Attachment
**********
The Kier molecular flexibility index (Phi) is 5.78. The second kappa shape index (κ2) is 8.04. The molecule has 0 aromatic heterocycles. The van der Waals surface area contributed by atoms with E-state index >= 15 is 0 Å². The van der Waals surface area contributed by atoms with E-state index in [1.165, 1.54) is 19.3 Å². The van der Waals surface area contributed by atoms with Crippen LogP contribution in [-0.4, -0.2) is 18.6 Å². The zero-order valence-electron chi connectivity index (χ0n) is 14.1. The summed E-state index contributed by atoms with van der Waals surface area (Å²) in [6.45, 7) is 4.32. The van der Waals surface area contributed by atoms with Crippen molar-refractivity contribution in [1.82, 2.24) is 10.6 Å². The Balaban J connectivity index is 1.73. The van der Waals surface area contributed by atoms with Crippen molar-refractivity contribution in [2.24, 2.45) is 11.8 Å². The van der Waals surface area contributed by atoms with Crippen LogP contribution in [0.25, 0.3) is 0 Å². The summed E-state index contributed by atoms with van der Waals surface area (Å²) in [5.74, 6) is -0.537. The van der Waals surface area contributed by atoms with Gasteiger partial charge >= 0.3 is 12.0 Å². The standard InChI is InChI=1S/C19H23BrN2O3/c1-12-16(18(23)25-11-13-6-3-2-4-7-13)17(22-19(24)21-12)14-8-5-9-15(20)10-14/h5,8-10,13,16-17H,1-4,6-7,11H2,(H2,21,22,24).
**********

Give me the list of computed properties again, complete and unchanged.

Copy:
The Kier molecular flexibility index (Phi) is 5.78. The second kappa shape index (κ2) is 8.04. The molecule has 0 aromatic heterocycles. The van der Waals surface area contributed by atoms with E-state index >= 15 is 0 Å². The van der Waals surface area contributed by atoms with E-state index in [1.165, 1.54) is 19.3 Å². The van der Waals surface area contributed by atoms with Crippen LogP contribution in [-0.4, -0.2) is 18.6 Å². The zero-order valence-electron chi connectivity index (χ0n) is 14.1. The summed E-state index contributed by atoms with van der Waals surface area (Å²) in [6.45, 7) is 4.32. The van der Waals surface area contributed by atoms with Crippen molar-refractivity contribution in [1.82, 2.24) is 10.6 Å². The Balaban J connectivity index is 1.73. The van der Waals surface area contributed by atoms with Crippen molar-refractivity contribution in [2.24, 2.45) is 11.8 Å². The van der Waals surface area contributed by atoms with Crippen LogP contribution in [0.25, 0.3) is 0 Å². The summed E-state index contributed by atoms with van der Waals surface area (Å²) in [5.74, 6) is -0.537. The van der Waals surface area contributed by atoms with Gasteiger partial charge >= 0.3 is 12.0 Å². The standard InChI is InChI=1S/C19H23BrN2O3/c1-12-16(18(23)25-11-13-6-3-2-4-7-13)17(22-19(24)21-12)14-8-5-9-15(20)10-14/h5,8-10,13,16-17H,1-4,6-7,11H2,(H2,21,22,24).